Tuesday, November 18, 2014

Thoughts on Hexless Random Wilderness Generation

The Hill Cantons blog has a very interesting question about how to randomly generate wilderness for a hexless pointcrawl.  I think an unspoken requirement is that the terrain makes some kind of sense as well.  Here are some thoughts on the problem.

Pseudo-Realistic Terrain
First, how do you randomly generate terrain and not have deserts next to swamps?  If you think of terrain as fitting into hot-cold and wet-dry continuums, with a chart like this:

You can generate terrain that will always be one step away from the temperature and moisture of the terrain you were in.  Imagine a position on the graph which represents the features of the area you are in.  Like this:
The black square is pretty temperate, roll a 1 and things get colder and dryer
If you roll a d10, 1-8 will show you what heat and moisture the new area will have.  Rolling a 9 or 10 could mean you stay in the same box, or if you wanted to 10 could mean you hop two boxes to indicate a larger shift.  But this might just be introducing a difficult visual record keeping in lieu of a hex map.  Maybe we could just track it abstractly by using the letter/number code and this little chart:

Roll to check the next chunk:
  1. colder / wetter
  2. colder / dryer
  3. hotter / wetter
  4. hotter / dryer
This won't tell you what kind of features are on the new terrain, though.  Two possible solutions come quickly to mind.  First, you could define certain biomes for certain combinations of temperature/moisture the way Minecraft does:
This graph has the axes opposite of mine
So, for example, J1 (and clusters of letters/numbers near it) would correspond to tundra and whatever features you pre-define tundra to have.

The second possible way to handle this is to generate features on the fly with some component charts.  For example:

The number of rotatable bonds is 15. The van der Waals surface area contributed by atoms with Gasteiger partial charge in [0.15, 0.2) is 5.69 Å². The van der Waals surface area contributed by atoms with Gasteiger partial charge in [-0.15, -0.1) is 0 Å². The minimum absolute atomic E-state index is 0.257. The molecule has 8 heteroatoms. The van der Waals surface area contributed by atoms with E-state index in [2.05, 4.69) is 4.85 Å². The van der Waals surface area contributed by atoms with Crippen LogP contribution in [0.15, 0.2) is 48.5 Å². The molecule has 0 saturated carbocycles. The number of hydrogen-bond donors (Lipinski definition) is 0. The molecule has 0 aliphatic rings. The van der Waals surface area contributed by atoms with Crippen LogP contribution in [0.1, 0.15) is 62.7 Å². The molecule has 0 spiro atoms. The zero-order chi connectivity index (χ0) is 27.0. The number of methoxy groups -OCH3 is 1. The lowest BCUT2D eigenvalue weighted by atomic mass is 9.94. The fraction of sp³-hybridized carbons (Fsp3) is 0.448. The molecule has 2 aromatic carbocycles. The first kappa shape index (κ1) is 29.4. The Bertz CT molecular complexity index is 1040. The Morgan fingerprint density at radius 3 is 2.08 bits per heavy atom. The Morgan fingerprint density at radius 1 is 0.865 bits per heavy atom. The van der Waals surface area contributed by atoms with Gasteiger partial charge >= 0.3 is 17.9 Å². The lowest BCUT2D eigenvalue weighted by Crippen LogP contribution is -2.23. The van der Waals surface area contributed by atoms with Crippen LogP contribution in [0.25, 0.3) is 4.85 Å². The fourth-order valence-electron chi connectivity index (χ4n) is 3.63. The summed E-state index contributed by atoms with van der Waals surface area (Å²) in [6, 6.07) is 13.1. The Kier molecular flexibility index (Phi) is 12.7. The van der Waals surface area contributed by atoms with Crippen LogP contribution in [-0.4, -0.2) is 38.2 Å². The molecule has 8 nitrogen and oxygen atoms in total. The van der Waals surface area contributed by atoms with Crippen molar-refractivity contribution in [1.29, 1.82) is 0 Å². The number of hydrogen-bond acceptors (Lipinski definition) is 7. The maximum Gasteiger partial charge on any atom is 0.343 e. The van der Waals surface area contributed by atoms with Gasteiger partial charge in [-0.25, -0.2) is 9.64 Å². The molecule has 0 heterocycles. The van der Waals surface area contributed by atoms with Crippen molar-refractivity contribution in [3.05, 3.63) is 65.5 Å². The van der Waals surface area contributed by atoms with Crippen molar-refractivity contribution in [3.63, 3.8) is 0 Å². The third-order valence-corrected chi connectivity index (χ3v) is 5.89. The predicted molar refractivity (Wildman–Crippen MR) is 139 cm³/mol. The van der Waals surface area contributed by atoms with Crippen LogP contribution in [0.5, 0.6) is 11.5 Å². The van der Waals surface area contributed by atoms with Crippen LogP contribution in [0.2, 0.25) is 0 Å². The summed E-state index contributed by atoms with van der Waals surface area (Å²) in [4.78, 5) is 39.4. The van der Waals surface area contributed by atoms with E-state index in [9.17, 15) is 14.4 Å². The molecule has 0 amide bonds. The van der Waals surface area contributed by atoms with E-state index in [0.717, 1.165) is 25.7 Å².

Natural Features
Roll for each:
  • Elevation
  • Vegetation
  • Rocks
  • Water
  1. Lack
  2. Great lack
  3. Abundance
  4. Great Abundance
This requires some interpretation but would result in a greater variety.  A location with a lack of water but abundance of vegetation could mean cactus or maybe tumbleweed.  A great lack of rocks could be interpreted to mean sand dunes or mud flats, depending on moisture.

If we aren't keeping track of strict units like hexes, we could more loosely determine the size of the piece of land we are in, like this:

Size of this chunk of terrain:
  1. tiny
  2. small
  3. big
  4. huge
Or just use d10 or d100 as a scale, depending on your preference.

Keeping Track of Points
But, none of this gets at how you would keep track of points in a pointcrawl without using something like hexpaper.  I think the answer is in the connections.  This topic made me think of my long time project of trying to randomly generate catacombs with hexes.  You can see some examples if you scroll through my hexes label.  Doing generating based on connections is easy with hexes because you can roll 1 d6 to tell you how many exits a hex has and 1d6 for each to find the position of that exit.  That still requires hex paper for easy record keeping, though.

Some of these combinations of exits have shapes like a "T" or a "K."  And that might be a possible approach to keeping track of things.  For example: You come to a large forest with several roadways, they take the shape of a "K" and you have entered at the bottom straight leg of the "K."  So, just using the letters of the alphabet or the shapes of numbers to evoke connections to new areas might be a way to generate and record connections.

Another idea that comes to mind, is to record the connections in relation to a clock face.  Kind of the way fighter pilots talk about incoming bogies.  So, for example, You come to a grassy plain with roadways continuing into the distance in the direction of 2 and 10.  A d12 would tell you a direction and maybe a d4 or d6 could tell you how many connections.

Distance between Points
Without a regular grid of some sort another issue will be determining which points are farther away than others.  Are simple sizes above could help here.  If the terrain you're in is huge it could add a certain amount of travel to get to any point.  And if you determine the size of the terrain you're moving into it would tell you how much longer until you reached the point of interest.

Encounters and locations I leave for someone else, but hopefully the ideas here will be interesting to folks.

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